He demonizes the press, accusing the media of covering up his true support. He has a deeply devoted following, some of whose self-identified members respond angrily, even vindictively, when their candidate’s name is besmirched. He complains of a “rigged” process. He doesn’t have much allegiance to party, even as he declares himself the best person to pilot it. The Russians reportedly want him to win.
It may have described Donald Trump in 2016, when Democrats were unable to stop him from winning the presidency. But this year, that man is Sen. Bernie Sanders of Vermont, and many Democrats are finding themselves in a similar position – unable so far to stop a candidate who has a movement that trumps politics and is upending the very institution Sanders is trying to lead.
The ultimate test of Donald Trump’s presidency may be a virus whose name he misspelled in a tweet, claiming that it is not nearly as “bad” as the media is making it out to be.
And Trump’s press conference Wednesday did not reassure public health experts that he now has any greater grasp of the peril that coronavirus, which causes the disease COVID-19, represents to the American people, the economy and his presidency.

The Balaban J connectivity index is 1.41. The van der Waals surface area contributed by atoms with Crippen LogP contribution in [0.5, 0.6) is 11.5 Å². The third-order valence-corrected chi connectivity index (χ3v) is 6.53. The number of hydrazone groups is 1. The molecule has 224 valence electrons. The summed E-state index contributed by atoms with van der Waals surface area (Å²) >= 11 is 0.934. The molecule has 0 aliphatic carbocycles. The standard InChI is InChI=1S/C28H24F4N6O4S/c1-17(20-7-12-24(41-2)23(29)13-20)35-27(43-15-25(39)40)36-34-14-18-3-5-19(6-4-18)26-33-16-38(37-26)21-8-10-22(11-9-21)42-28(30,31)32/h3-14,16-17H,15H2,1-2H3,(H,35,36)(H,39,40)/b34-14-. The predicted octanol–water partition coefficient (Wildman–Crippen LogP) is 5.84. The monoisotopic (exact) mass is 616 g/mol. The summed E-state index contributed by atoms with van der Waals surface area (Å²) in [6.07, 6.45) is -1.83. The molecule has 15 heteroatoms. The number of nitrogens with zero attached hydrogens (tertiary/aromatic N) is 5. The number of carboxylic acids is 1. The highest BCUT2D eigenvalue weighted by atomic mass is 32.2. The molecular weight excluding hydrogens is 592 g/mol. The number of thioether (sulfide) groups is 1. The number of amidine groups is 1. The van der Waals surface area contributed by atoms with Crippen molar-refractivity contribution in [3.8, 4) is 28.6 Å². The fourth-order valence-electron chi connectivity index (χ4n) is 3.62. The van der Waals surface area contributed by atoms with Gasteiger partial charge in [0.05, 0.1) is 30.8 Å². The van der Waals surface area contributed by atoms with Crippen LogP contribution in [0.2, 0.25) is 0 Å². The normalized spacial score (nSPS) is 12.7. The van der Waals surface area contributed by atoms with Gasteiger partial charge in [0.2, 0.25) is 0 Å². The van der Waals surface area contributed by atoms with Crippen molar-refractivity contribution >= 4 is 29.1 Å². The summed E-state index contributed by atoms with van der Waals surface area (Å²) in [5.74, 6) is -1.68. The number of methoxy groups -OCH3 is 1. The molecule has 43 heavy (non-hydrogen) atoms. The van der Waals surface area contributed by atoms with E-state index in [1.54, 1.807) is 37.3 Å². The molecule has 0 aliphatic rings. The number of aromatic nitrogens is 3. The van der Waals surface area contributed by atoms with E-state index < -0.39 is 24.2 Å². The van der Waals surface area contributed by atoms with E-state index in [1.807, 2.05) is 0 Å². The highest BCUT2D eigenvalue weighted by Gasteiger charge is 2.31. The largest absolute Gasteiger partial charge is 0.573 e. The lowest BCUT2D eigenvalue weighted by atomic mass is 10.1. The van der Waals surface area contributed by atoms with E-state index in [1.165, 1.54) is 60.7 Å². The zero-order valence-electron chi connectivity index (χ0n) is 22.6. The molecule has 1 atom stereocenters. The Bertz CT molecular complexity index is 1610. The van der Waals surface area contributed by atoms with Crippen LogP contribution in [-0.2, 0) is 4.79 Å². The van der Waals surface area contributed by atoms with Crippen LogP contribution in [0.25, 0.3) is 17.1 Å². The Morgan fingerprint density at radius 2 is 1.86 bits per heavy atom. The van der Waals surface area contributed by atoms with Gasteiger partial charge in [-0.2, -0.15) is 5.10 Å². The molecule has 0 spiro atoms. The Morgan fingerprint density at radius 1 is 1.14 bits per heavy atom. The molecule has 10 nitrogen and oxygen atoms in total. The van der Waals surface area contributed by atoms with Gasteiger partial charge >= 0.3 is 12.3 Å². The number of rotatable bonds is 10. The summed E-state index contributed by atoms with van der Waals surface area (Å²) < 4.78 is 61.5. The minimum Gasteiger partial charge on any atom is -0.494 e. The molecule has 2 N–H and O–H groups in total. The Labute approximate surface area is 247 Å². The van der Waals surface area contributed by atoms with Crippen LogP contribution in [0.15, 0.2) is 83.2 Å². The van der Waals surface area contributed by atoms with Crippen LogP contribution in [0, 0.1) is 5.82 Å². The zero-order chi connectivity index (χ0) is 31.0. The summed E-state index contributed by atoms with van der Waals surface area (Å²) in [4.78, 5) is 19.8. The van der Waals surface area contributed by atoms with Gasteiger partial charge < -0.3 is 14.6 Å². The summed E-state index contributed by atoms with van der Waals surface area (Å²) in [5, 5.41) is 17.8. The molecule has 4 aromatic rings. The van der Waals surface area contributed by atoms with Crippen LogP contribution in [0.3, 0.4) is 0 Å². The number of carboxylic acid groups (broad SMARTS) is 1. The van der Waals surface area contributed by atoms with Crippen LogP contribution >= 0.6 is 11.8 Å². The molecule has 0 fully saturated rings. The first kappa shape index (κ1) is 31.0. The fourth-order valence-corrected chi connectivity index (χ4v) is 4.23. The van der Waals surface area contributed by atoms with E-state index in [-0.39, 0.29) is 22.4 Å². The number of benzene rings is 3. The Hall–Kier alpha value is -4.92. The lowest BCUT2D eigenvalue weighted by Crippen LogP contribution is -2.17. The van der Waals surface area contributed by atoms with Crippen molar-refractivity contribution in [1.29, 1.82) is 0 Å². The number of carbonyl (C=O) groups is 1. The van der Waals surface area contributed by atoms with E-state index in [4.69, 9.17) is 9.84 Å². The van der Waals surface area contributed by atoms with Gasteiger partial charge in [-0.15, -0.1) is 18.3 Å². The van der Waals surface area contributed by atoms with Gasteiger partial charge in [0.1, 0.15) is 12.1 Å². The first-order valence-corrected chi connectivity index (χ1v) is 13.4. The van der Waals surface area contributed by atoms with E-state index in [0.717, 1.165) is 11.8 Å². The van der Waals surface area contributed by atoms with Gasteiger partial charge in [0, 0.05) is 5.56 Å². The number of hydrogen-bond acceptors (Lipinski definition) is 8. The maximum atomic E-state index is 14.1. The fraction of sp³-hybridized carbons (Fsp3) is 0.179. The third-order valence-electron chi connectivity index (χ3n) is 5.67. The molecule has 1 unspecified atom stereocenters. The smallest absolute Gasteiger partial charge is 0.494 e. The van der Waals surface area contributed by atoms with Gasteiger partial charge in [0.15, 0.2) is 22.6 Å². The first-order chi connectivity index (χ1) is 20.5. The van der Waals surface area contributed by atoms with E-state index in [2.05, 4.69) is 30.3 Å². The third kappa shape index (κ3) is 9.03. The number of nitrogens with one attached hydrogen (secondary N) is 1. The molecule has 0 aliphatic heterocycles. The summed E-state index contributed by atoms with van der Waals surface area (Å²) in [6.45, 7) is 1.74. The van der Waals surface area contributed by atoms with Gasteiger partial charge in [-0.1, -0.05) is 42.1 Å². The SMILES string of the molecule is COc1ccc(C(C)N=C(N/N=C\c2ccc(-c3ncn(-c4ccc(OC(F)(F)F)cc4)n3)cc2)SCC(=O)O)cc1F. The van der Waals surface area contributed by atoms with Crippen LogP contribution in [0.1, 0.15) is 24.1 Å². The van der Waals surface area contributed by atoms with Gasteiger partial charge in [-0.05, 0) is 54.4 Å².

Two decades into the new millennium, the digitalization of American life is no longer striking—it is ordinary. Every industry relies on computing, cloud storage, or other digital equipment to sell goods and services. Employers increasingly demand more advanced digital skills from the labor force. Meanwhile, people’s individual lives often orbit around the internet, whether at home, at work, or on the move. Even decades-old infrastructure—from roads and rails to water pipes and the energy grid—now relies on digital equipment for construction, operation, and modernization.
Broadband is so influential on society that we would now call it essential infrastructure.
That means affordable subscription prices, universal access to connected devices, and a population equipped with digital skills are now vital characteristics of a healthy neighborhood, city, state, or country. Broadband’s applications are so far-reaching that these physical networks directly and indirectly affect a wide range of conditions that impact health and life outcomes, known as social determinants of health (SDOH).
With the field of Democratic contenders deeply fragmented ahead of the all-important Super Tuesday contests in 14 states on March 3, chances are growing that no contender will amass the majority of delegates needed to clinch the nomination outright.
PredictIt, one of the most active markets taking bets on U.S. politics, on Thursday implied a better-than-even chance that neither Senator Bernie Sanders of Vermont, the national-front-runner, nor his rivals will secure the minimum 1,991 delegates needed to win the nomination on the first ballot at this July’s convention in Milwaukee.
Coronavirus panic sent world share markets skidding again on Friday, compounding their worst crash since the 2008 global financial crisis and pushing the week’s wipeout in value terms to $5 trillion.
The rout showed no signs of slowing as Europe’s main markets slumped 3-5% and the ongoing dive for safety sent yields on U.S. government bonds, seen as probably the securest asset in the world, to fresh record lows. [GVD/EUR]